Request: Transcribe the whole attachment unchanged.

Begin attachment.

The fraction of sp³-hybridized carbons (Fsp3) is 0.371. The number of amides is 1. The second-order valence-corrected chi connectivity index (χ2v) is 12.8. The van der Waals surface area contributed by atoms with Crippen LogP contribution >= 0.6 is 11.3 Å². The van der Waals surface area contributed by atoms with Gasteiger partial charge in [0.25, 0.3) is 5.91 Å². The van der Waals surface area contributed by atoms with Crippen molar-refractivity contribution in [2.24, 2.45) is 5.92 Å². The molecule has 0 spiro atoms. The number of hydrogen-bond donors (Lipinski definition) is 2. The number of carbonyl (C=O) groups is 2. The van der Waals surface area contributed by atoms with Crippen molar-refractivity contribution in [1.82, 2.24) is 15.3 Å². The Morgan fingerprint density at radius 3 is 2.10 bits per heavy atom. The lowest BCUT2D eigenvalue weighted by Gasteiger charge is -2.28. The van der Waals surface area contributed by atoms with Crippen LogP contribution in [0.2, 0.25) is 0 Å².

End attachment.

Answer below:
The fraction of sp³-hybridized carbons (Fsp3) is 0.371. The number of amides is 1. The second-order valence-corrected chi connectivity index (χ2v) is 12.8. The van der Waals surface area contributed by atoms with Crippen LogP contribution >= 0.6 is 11.3 Å². The van der Waals surface area contributed by atoms with Gasteiger partial charge in [0.25, 0.3) is 5.91 Å². The van der Waals surface area contributed by atoms with Crippen molar-refractivity contribution in [2.24, 2.45) is 5.92 Å². The molecule has 0 spiro atoms. The number of hydrogen-bond donors (Lipinski definition) is 2. The number of carbonyl (C=O) groups is 2. The van der Waals surface area contributed by atoms with Crippen molar-refractivity contribution in [1.82, 2.24) is 15.3 Å². The Morgan fingerprint density at radius 3 is 2.10 bits per heavy atom. The lowest BCUT2D eigenvalue weighted by Gasteiger charge is -2.28. The van der Waals surface area contributed by atoms with Crippen LogP contribution in [0.2, 0.25) is 0 Å².